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Wind River: Blu-ray + Digital HD Review

Wind River (2017) movie poster Wind River

Theatrical Release: August 4, 2017 / Running Time: 107 Minutes / Rating: R

Writer/Director: Taylor Sheridan

Cast: Jeremy Renner (Cory Lambert), Elizabeth Olsen (Jane Banner), Gil Birmingham (Martin Hanson), Kelsey Asbille (Natalie Hanson), Teo Briones (Casey Lambert), Tantoo Cardinal (Alice Crowheart), Matthew Del Negro (Dillon), Hugh Dillon (Curtis), Julia Jones (Wilma Lambert), James Jordan (Pete Mickens), Eric Lange (Dr. Whitehurst), Martin Sensmeier (Chip Hanson), Jon Bernthal (Matt), Graham Greene (Ben), Norman Lehnert (Dale), Tokala Clifford (Sam Littlefeather), Tyler Laracca (Frank Walker), Ian Bohen (Evan)

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Screenwriting is largely an anonymous career for those who do not also direct, but in the past two years,
Taylor Sheridan has emerged as an original storyteller to watch with his acclaimed screenplays for Sicario and Hell or High Water, the latter of which earned him a well-deserved Academy Award nomination. Now, Sheridan, previously a veteran television character actor probably not recognizable from recurring roles on "Sons of Anarchy" and "Veronica Mars", makes the perhaps inevitable leap to writer-director on Wind River, a film just as good as the 2016 Best Picture nominee he only wrote.

Wind River is not Sheridan's directorial debut; he did helm the no-budget 2011 horror film Vile. But obviously, this film is something different, the latest in his string of bold, flavorful thrillers released in the year's third quarter.

In "Wind River", Fish & Wildlife officer Cory Lambert (Jeremy Renner) helps an FBI agent (Elizabeth Olsen) investigate a disappearance/homicide.

Based on true events, Wind opens with a poem and a young Native American woman passing out in the snow. We then meet Cory Lambert (Jeremy Renner), a proficient hunter and Fish & Wildlife officer in Wyoming's icy Wind River Indian reservation.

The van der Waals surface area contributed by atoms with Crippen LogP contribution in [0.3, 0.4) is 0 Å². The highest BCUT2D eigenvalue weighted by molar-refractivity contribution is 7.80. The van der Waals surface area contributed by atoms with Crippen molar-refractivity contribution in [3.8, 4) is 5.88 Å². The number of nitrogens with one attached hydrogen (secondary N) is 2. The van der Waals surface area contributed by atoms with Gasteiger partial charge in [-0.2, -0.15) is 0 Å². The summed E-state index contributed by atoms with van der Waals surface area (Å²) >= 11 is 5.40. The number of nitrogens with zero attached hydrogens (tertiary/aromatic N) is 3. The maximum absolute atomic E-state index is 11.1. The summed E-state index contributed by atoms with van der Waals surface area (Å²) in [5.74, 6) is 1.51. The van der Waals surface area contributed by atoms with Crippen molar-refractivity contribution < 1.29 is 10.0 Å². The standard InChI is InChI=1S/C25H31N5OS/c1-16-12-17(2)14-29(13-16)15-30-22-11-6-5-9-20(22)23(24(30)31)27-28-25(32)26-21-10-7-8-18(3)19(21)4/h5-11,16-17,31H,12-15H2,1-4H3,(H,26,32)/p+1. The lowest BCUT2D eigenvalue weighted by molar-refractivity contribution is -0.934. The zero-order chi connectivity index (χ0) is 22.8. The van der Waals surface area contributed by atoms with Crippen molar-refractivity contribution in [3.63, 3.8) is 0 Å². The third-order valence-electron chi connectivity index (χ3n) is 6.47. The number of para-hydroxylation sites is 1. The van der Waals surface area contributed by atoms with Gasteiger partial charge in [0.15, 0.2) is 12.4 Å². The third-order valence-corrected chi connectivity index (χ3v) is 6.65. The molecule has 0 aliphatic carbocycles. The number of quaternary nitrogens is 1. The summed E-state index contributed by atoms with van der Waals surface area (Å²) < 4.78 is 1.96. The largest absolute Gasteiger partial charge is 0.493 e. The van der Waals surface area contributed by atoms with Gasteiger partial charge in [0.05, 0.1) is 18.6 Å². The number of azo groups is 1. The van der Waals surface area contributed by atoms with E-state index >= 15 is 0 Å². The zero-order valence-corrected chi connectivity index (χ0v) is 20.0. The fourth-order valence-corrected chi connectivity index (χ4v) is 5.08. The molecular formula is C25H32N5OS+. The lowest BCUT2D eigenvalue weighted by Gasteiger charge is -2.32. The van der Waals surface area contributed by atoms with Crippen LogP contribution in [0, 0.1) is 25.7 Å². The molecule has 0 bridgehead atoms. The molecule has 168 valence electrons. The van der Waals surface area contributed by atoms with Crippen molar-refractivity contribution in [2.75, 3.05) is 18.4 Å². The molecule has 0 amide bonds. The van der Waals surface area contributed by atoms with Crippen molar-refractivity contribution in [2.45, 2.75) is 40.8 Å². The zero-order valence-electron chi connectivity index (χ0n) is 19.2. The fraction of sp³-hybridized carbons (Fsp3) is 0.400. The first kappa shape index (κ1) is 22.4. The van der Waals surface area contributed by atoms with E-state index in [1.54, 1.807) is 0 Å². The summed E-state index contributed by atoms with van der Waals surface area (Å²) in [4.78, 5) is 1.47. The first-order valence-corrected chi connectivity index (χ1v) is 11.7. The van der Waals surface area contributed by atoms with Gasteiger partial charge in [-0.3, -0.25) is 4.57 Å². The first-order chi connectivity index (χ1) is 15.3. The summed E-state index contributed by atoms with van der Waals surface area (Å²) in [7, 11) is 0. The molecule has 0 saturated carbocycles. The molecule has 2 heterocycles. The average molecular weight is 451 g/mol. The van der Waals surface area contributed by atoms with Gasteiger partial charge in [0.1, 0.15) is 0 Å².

As on Sheridan's strong previous screenplays, atmosphere is a major force here. The title locale is bigger than any other character, although Sheridan continues to display a knack for creating those. A vast region marked by subzero temperatures and never-melting snow, Wind River has just six police officers to patrol an area the size of Rhode Island. When Lambert finds the dead body of the young woman from the prologue, it reopens wounds from his past while also presenting a painful new mystery for him to solve.

Jane Banner (Elizabeth Olsen), the FBI agent nearest the crime scene, arrives, unprepared for the frostbite-inducing weather. The locals, including cynical Indian police chief Ben (a good Graham Greene), view the young agent with skepticism. But they also recognize that she is their best hope for solving the young woman's puzzling death. She, meanwhile, decides that Cory, with his knowledge of the terrain and eye for detail, would be the perfect person to assist with the investigation.

Unaccustomed to the harsh subzero temperatures of the Wind River reservation, FBI agent Jane Banner (Elizabeth Olsen) carries out her work in hand-me-down ski suits, to some skepticism from the local police force.